Travel writers, chroniclers and historians are in agreement about Bukhara city: Bukhara the Holy, Bukhara the Noble, the Dome of Islam, the Pillar of Religion, the beauty of the spirit, the most intact city in the hoary East, the most interesting city in the world. The region around Bukhara has been inhabited for at least five millennia, and the city has existed for half that time. Located on the Silk Road, the city has long been a center of trade, scholarship, culture, and religion. The historic center of Bukhara, which contains numerous mosques and madrassas, has been listed by UNESCO as a World Heritage Site.
Bukhara, one of Uzbekistan’s treasures, is a place rich in history and dramatic architecture. The city’s most famous landmark, the Kalyan Minaret (dating back to 1127), is the greatest remnant of truly old Bukhara; Genghis Khan destroyed most of the city, but left the minaret standing, supposedly because he was struck by its beauty.
The minaret, which draws visitors up its 105 steps to see a panoramic view of the city, was once the tallest structure in Central Asia. It has been called the “Tower of Death,” because, legend has it, executions were often performed by throwing the condemned from its heights. In truth, however, locals will tell you that only one such killing occurred from the tower.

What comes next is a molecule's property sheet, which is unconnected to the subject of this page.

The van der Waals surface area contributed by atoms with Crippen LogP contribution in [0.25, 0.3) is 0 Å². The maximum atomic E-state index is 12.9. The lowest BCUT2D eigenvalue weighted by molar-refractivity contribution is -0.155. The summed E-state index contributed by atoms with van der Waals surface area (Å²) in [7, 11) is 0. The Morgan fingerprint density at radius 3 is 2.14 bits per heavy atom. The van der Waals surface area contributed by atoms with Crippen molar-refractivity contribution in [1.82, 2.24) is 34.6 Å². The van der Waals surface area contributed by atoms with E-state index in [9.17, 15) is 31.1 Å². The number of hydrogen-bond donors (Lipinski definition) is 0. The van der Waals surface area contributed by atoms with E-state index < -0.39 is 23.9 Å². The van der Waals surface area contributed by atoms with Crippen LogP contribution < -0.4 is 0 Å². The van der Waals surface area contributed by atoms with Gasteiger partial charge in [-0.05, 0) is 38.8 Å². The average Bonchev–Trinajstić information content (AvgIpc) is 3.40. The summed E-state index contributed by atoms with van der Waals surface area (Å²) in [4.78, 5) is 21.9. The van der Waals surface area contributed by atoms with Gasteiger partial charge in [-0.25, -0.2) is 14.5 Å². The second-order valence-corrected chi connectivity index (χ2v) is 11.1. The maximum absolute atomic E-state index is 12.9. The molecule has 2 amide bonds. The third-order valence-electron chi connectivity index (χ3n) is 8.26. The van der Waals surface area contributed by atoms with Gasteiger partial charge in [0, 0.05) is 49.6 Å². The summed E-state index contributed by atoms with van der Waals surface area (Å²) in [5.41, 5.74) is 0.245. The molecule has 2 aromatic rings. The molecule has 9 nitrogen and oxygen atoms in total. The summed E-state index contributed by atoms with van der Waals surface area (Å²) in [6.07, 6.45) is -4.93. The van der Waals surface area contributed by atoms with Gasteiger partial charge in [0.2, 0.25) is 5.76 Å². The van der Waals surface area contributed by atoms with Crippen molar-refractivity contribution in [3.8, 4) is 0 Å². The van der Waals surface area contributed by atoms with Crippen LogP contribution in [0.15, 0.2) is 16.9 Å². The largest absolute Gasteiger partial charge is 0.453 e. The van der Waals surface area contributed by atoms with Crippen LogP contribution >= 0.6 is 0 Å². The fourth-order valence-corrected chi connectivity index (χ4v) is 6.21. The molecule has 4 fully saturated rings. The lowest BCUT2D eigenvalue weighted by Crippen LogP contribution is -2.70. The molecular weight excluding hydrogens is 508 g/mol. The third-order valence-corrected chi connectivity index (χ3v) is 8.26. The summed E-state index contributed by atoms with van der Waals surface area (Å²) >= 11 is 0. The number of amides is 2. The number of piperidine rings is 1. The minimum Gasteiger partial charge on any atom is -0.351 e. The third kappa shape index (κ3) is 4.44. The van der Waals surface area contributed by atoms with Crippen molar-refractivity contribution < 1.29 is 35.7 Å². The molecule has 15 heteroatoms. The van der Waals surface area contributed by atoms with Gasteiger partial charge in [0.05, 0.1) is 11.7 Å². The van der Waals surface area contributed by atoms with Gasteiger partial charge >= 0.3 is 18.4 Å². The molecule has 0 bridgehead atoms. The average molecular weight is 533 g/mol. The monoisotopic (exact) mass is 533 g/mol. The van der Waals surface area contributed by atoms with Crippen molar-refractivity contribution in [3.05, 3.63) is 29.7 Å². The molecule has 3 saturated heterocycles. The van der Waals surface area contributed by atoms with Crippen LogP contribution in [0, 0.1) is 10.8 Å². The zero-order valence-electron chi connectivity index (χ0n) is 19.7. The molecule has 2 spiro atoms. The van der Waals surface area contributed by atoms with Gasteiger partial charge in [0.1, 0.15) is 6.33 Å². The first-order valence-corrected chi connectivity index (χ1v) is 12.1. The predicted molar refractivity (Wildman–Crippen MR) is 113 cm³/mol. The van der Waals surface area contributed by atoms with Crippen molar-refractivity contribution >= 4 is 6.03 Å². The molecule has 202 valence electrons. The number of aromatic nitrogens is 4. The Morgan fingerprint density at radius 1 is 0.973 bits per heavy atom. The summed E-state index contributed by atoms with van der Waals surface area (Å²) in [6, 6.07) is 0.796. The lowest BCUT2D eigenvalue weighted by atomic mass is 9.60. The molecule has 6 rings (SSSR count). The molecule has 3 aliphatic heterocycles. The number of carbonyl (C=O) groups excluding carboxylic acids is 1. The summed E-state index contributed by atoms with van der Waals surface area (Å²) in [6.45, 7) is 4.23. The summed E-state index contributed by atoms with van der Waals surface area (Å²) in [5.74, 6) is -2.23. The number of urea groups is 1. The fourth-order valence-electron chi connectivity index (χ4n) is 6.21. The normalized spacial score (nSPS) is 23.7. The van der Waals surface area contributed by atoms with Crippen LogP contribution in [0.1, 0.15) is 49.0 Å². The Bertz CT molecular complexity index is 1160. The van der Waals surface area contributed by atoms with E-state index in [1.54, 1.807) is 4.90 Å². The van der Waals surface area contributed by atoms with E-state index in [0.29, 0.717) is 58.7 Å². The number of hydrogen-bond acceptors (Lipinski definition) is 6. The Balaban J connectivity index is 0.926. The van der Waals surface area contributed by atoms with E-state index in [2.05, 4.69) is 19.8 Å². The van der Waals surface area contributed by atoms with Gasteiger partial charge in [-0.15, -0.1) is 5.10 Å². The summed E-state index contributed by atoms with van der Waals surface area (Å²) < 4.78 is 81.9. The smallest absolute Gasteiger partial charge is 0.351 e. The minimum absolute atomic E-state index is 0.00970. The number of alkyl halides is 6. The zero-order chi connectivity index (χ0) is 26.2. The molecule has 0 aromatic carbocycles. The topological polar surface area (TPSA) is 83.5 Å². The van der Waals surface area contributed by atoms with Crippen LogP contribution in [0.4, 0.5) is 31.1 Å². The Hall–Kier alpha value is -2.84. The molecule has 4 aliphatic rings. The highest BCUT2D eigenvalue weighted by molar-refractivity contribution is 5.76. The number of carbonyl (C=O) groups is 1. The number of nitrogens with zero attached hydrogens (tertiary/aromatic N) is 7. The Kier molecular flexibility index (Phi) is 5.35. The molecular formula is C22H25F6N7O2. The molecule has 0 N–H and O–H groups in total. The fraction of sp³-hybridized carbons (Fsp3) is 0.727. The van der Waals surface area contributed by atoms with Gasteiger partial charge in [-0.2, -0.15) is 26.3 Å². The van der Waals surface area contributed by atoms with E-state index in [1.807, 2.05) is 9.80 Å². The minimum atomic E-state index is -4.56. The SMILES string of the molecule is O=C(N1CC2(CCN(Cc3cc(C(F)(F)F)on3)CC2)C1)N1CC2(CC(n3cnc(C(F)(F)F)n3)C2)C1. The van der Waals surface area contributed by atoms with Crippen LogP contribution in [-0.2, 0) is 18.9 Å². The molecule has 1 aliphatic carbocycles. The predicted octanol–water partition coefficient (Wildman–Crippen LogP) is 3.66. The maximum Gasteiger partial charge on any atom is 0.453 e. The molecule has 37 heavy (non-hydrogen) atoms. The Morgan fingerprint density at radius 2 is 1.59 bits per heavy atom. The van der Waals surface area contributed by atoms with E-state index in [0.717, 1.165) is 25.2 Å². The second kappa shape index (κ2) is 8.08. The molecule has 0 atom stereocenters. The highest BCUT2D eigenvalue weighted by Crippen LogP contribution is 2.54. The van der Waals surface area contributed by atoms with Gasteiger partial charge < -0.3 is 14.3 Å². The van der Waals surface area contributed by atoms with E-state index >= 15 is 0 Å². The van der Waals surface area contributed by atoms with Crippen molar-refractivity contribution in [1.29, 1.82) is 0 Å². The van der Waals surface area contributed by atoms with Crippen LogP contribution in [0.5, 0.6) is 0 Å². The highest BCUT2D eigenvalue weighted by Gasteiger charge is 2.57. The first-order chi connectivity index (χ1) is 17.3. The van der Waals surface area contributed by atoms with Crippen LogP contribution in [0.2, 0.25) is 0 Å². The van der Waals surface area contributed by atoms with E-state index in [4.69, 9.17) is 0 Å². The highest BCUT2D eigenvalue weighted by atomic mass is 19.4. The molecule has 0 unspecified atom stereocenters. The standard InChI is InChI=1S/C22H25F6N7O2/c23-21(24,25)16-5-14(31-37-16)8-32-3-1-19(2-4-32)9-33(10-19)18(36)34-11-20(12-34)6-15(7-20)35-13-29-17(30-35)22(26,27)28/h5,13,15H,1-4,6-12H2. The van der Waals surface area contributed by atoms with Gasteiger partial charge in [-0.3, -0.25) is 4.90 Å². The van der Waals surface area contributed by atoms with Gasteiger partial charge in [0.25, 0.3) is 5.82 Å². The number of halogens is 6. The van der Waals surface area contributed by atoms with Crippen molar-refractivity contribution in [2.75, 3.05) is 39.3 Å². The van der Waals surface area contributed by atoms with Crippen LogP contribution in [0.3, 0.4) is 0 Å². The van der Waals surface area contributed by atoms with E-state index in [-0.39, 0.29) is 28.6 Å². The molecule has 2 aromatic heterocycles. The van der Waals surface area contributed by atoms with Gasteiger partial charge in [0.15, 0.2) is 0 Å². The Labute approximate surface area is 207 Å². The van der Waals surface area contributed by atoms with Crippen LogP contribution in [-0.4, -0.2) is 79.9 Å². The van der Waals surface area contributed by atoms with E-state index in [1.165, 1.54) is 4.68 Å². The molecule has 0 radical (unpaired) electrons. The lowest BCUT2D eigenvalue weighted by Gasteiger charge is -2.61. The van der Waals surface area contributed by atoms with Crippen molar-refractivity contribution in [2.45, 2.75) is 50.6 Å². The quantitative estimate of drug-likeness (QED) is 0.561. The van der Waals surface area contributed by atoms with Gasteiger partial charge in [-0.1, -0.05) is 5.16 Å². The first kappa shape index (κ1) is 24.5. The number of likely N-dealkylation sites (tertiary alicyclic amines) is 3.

Yet the city has witnessed some brutal executions; perhaps the most infamous were the killings of British officers Col. Charles Stoddart and Capt. Arthur Conolly in 1842. Victims of a misunderstanding between the Emir of Bukhara and the British government (which failed to supply its emissaries with the appropriate gifts and royal letters of introduction), the two were imprisoned in the Bug Pit at the Zindan (city jail), then forced to dig their own graves before their ceremonial beheading in front of the Ark (the Emir’s palace).
The Ark now houses a museum on the city’s history, and the Zindan is now a tourist attraction, showcasing such skin-crawling rooms as the Bug Pit, a torture chamber and the dungeons.
Bukhara was known as Bokhara in 19th and early 20th century English publications and as Buhe/Puhe（捕喝） in Tang Chinese.
Encyclopædia Iranica mentions that the name Bukhara is possibly derived from the Soghdian βuxārak (Place of Good Fortune).
Muhammad ibn Jafar Narshakhi in his History of Bukhara (completed 943-44 CE) mentions:
Bukhara has many names. One of its name was Numijkat. It has also been called "Bumiskat". It has 2 names in Arabic. One is "Madinat al Sufriya" meaning - "the copper city" and another is "Madinat Al Tujjar" meaning - "The city of Merchants". But, the name Bukhara is more known than all the other names. In Khorasan, there is no other city with so many names
Persian prince Siyavush, who built a citadel here shortly after marrying the daughter of Afrosiab in Samarkand, is the traditional founder of Bukhara city, but its growth has for centuries depended largely upon its strategic location on the crossroads to Merv, Gurganj, Herat, Kabul and Samarkand.
The early town was taken by the Persian Achaemenids in the sixth century BC, by Alexander the Great in 329 BC and by the empires of the Hephalite and the Kushan. In Sogdian times the town was known as Numijent and later renamed after the Sanskrit word for monastery, vikhara. A major city in the Sogdian confederation, it remained a younger brother to the thriving merchant towns of Paikend, Romitan and Varakhsha (home to the ruling dynasty of Bukhar Khudats), until the storm of Islam arose.